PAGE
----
From the archive
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A theatre programme booklet for Around the world in 80 days, Antwerp (1909)
Theatre shows of Around the World in 80 days in The Netherlands date back to 1875 (see: Ludeker: In de ban van Jules Verne, p. 229). They started earlier in Belgium/Brussels, as appears from this text on a flyer from publisher Van Santen for this first volume in the Wondrous Travels series:
The melodrama based on Verne’s Around the world in 80 days, has been shown already 375 times in Paris, 290 times in Brussels and has been on show daily in Amsterdam for the past months.
I managed to acquire for our Archive an original rare, 99 years old original theatre programme booklet from Antwerp, Belgium, dated 1909. In our modern eyes it is almost unconceivable that Around the world could have been performed as enthusiastically for over 30 years and that it could continue to be popular. In 1903, the newly built “Hippodrome palace” opened its doors on Square Leopold de Wael, opposite the Museum of Fine Arts in Antwerp. It served as a theatre for popular amusement, in which circuses operated, and spectacular shows and great theatre plays were performed. As usual in these days, the name of the theatre changed according to the way in which it was used. For theatre plays it was also called the “Volksschouwburg van Antwerpen” (Antwerp’s popular theatre).
Not surprisingly therefore, both these names appear on the front cover of the theatre programme booklet. The subtitle of the programme reads: Sensational play in 5 acts or 15 scenes after Jules Verne’s world-famous novel written by F. van Doeselaer.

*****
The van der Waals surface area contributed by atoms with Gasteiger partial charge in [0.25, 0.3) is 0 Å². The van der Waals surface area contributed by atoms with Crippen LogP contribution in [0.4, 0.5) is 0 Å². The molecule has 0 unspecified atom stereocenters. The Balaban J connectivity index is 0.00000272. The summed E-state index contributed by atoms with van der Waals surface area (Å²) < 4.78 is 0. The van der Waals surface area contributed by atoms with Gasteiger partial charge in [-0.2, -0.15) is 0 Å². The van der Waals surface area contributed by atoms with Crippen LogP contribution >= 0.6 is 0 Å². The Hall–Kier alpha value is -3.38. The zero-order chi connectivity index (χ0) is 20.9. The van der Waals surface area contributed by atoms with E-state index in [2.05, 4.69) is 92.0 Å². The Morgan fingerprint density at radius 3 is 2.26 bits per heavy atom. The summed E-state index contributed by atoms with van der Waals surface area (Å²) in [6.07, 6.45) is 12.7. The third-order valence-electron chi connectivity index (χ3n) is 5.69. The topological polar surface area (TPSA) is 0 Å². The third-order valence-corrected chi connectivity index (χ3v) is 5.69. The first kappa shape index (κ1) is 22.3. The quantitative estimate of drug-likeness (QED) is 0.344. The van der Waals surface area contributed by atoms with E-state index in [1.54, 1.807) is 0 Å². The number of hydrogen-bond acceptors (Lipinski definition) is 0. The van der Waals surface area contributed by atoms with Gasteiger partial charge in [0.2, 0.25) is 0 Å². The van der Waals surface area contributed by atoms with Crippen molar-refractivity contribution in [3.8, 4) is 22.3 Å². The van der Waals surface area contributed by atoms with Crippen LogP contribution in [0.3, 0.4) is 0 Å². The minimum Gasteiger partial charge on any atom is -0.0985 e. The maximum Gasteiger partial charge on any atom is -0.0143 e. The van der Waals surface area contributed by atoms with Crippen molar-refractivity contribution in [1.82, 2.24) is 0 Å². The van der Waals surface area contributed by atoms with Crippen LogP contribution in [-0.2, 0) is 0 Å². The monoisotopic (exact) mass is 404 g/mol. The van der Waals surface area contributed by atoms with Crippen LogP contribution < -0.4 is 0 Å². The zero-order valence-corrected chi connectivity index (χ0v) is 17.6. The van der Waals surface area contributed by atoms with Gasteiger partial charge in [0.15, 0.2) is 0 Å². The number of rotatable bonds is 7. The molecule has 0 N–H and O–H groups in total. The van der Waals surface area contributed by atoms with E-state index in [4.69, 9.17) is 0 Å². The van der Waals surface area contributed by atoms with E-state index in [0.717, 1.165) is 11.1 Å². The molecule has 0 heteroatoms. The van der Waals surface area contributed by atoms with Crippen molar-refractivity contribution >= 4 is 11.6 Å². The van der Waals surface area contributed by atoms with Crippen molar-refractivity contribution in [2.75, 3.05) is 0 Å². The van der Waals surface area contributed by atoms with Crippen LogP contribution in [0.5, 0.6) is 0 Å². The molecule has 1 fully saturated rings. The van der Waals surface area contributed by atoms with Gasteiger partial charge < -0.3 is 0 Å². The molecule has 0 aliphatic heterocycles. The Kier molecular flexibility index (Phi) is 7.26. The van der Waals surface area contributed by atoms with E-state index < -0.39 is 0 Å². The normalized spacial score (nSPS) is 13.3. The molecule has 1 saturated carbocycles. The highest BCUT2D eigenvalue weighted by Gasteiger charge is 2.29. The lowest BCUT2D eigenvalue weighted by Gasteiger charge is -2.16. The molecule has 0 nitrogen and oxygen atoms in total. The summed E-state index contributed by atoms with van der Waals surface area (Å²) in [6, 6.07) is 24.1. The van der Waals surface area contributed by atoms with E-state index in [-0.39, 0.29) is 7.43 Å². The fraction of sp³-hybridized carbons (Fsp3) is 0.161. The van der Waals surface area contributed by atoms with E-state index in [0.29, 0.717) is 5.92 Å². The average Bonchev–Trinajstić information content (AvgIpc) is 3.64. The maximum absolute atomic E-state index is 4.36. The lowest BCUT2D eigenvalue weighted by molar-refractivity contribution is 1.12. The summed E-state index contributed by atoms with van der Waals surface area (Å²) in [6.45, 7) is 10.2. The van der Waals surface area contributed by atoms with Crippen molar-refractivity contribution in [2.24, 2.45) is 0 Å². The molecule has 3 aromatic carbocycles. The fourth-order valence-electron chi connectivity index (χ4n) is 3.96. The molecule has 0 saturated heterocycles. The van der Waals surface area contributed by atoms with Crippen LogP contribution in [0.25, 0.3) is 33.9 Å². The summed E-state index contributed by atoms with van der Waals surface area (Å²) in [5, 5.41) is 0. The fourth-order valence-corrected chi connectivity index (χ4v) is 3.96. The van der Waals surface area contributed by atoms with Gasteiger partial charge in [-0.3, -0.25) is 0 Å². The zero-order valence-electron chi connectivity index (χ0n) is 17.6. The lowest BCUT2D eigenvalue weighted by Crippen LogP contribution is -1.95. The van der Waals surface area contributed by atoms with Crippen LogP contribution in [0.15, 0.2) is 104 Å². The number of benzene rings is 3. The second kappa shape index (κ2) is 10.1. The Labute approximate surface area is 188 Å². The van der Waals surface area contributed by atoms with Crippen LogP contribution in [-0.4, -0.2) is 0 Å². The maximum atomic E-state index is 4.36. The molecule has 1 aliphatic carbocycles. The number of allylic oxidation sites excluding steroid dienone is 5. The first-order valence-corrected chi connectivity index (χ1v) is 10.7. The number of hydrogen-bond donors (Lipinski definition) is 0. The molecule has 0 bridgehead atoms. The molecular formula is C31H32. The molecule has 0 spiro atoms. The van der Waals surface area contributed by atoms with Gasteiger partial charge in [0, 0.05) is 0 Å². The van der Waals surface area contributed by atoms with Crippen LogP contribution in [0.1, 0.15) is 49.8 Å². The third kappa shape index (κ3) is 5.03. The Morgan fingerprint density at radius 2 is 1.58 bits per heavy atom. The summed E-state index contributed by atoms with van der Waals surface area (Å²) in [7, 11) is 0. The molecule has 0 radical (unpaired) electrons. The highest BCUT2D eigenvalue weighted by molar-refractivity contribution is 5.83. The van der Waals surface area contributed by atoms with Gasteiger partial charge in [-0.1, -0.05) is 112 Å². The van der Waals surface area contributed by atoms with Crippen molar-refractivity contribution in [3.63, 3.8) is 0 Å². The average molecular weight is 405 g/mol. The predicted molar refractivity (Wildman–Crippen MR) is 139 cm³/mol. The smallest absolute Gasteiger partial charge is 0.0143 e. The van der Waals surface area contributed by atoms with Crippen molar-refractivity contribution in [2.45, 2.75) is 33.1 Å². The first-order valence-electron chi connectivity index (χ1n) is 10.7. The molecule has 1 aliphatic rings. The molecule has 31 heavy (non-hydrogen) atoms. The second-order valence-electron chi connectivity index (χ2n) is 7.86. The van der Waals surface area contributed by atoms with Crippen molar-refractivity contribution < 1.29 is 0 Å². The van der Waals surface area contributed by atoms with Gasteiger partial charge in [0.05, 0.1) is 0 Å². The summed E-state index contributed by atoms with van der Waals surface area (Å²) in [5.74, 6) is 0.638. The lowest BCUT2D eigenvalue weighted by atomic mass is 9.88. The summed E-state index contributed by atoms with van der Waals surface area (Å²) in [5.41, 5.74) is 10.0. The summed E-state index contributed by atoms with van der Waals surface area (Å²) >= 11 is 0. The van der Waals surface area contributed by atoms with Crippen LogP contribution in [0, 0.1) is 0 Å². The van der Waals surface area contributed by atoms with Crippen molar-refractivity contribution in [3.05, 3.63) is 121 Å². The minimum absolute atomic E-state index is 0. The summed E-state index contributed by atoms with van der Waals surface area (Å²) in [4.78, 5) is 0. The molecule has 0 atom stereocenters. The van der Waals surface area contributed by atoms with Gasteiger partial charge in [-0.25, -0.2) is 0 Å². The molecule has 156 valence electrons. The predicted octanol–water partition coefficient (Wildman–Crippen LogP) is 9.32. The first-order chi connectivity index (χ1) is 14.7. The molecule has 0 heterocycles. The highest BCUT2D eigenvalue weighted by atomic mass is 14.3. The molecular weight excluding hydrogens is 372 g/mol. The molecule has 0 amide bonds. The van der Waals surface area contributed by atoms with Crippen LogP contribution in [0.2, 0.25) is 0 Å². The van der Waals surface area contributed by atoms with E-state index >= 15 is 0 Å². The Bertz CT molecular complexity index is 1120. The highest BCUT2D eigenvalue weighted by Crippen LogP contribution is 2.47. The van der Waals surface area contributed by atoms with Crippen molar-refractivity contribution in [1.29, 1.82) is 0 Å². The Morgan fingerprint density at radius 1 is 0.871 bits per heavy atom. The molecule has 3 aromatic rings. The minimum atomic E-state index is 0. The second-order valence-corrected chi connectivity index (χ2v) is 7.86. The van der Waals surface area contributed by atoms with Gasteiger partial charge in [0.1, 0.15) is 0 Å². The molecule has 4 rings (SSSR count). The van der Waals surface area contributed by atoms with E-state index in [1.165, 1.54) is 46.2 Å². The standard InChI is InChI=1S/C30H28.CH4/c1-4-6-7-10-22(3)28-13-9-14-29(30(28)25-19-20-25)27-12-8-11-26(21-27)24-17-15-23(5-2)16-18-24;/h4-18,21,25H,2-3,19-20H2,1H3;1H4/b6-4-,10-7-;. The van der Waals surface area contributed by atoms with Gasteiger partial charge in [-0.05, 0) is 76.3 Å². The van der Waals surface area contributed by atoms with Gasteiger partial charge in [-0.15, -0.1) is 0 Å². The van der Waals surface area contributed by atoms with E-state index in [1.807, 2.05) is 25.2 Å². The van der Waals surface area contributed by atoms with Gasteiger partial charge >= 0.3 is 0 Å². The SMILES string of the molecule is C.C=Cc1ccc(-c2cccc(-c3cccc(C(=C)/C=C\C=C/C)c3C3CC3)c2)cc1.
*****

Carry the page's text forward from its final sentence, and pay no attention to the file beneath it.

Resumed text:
The charming octavo-sized booklet has 24 pages and contains the names and the order of the acts and scenes for the “brilliant shows” to be provided twice daily, the cast, with portraits, prices of the tickets, brief summaries of all 15 scenes, plenty of advertisements, as well as a map of the hall showing the rows of seats.
Apart from the already mentioned Mr. van Doeselaer, who adapted the book for the stage, some further organizers are mentioned in the booklet:
- Hippodroom/theatre director Willem Lemmens (who would die within nine months of this show at 59 years of age), see the Dutch newspaper clipping below dated May 29th 1910;
- Chief producer Mr. Jac. de Vos;
- M. La Jeunesse, “owner and conductor of the materials, décors, costumes, ballets, tame elephant, etc. etc.”
The cast was as follows:
The Hippodrome palace continued for decades to be a popular theatre. The arrival of television marked the end of the popular shows performed there and consequently the palace closed its doors in 1958. After this, the building decayed until it was torn down in 1973.
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